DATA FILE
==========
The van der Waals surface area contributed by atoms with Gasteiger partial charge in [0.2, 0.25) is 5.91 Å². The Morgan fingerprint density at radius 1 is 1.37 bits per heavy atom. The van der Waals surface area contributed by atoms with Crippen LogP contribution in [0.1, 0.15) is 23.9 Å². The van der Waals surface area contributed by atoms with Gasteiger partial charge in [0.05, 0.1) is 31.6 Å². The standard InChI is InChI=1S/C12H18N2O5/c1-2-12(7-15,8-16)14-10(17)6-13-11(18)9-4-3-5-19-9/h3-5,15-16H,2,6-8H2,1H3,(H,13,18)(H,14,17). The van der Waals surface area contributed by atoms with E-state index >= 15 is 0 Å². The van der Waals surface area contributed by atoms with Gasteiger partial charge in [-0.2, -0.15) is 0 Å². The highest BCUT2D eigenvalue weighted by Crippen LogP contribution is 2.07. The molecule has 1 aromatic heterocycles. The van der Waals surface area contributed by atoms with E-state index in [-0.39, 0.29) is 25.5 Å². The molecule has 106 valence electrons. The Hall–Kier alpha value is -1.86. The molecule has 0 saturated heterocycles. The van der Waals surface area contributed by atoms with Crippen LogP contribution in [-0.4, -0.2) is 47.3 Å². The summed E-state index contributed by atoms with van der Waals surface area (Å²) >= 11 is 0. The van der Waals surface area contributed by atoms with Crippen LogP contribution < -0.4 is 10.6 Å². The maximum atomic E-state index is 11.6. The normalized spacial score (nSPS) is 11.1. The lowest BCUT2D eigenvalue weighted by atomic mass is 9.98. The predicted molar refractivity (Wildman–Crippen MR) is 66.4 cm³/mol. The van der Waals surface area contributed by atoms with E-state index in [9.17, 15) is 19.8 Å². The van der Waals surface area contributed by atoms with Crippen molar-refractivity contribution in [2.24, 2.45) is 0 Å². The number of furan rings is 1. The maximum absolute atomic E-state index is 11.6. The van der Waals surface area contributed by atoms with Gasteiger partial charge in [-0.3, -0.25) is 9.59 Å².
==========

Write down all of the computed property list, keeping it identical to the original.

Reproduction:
The van der Waals surface area contributed by atoms with Gasteiger partial charge in [0.2, 0.25) is 5.91 Å². The Morgan fingerprint density at radius 1 is 1.37 bits per heavy atom. The van der Waals surface area contributed by atoms with Crippen LogP contribution in [0.1, 0.15) is 23.9 Å². The van der Waals surface area contributed by atoms with Gasteiger partial charge in [0.05, 0.1) is 31.6 Å². The standard InChI is InChI=1S/C12H18N2O5/c1-2-12(7-15,8-16)14-10(17)6-13-11(18)9-4-3-5-19-9/h3-5,15-16H,2,6-8H2,1H3,(H,13,18)(H,14,17). The van der Waals surface area contributed by atoms with E-state index >= 15 is 0 Å². The van der Waals surface area contributed by atoms with Gasteiger partial charge in [-0.2, -0.15) is 0 Å². The highest BCUT2D eigenvalue weighted by Crippen LogP contribution is 2.07. The molecule has 1 aromatic heterocycles. The van der Waals surface area contributed by atoms with E-state index in [-0.39, 0.29) is 25.5 Å². The molecule has 106 valence electrons. The Hall–Kier alpha value is -1.86. The molecule has 0 saturated heterocycles. The van der Waals surface area contributed by atoms with Crippen LogP contribution in [-0.4, -0.2) is 47.3 Å². The summed E-state index contributed by atoms with van der Waals surface area (Å²) >= 11 is 0. The van der Waals surface area contributed by atoms with Crippen LogP contribution < -0.4 is 10.6 Å². The maximum atomic E-state index is 11.6. The normalized spacial score (nSPS) is 11.1. The lowest BCUT2D eigenvalue weighted by atomic mass is 9.98. The predicted molar refractivity (Wildman–Crippen MR) is 66.4 cm³/mol. The van der Waals surface area contributed by atoms with E-state index in [9.17, 15) is 19.8 Å². The van der Waals surface area contributed by atoms with Crippen molar-refractivity contribution in [2.24, 2.45) is 0 Å². The number of furan rings is 1. The maximum absolute atomic E-state index is 11.6. The van der Waals surface area contributed by atoms with Gasteiger partial charge in [-0.3, -0.25) is 9.59 Å².